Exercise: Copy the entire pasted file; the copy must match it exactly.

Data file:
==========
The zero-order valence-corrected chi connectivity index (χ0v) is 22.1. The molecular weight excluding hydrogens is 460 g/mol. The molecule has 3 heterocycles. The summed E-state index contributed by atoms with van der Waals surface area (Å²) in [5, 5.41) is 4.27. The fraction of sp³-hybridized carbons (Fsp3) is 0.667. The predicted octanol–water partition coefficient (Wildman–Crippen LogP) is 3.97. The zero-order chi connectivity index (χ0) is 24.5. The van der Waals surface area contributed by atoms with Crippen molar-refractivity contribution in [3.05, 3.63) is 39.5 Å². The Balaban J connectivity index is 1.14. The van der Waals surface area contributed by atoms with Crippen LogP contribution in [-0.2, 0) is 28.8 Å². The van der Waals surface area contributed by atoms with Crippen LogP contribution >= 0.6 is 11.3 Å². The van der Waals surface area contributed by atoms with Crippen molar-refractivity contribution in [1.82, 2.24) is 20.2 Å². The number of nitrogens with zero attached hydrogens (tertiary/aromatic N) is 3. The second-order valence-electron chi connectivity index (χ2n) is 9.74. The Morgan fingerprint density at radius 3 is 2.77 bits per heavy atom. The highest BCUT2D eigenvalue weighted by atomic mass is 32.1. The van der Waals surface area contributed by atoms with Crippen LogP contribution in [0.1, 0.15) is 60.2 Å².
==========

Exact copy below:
The zero-order valence-corrected chi connectivity index (χ0v) is 22.1. The molecular weight excluding hydrogens is 460 g/mol. The molecule has 3 heterocycles. The summed E-state index contributed by atoms with van der Waals surface area (Å²) in [5, 5.41) is 4.27. The fraction of sp³-hybridized carbons (Fsp3) is 0.667. The predicted octanol–water partition coefficient (Wildman–Crippen LogP) is 3.97. The zero-order chi connectivity index (χ0) is 24.5. The van der Waals surface area contributed by atoms with Crippen molar-refractivity contribution in [3.05, 3.63) is 39.5 Å². The Balaban J connectivity index is 1.14. The van der Waals surface area contributed by atoms with Crippen LogP contribution in [-0.2, 0) is 28.8 Å². The van der Waals surface area contributed by atoms with Crippen LogP contribution >= 0.6 is 11.3 Å². The van der Waals surface area contributed by atoms with Crippen molar-refractivity contribution in [1.82, 2.24) is 20.2 Å². The number of nitrogens with zero attached hydrogens (tertiary/aromatic N) is 3. The second-order valence-electron chi connectivity index (χ2n) is 9.74. The Morgan fingerprint density at radius 3 is 2.77 bits per heavy atom. The highest BCUT2D eigenvalue weighted by atomic mass is 32.1. The van der Waals surface area contributed by atoms with Crippen LogP contribution in [0.1, 0.15) is 60.2 Å².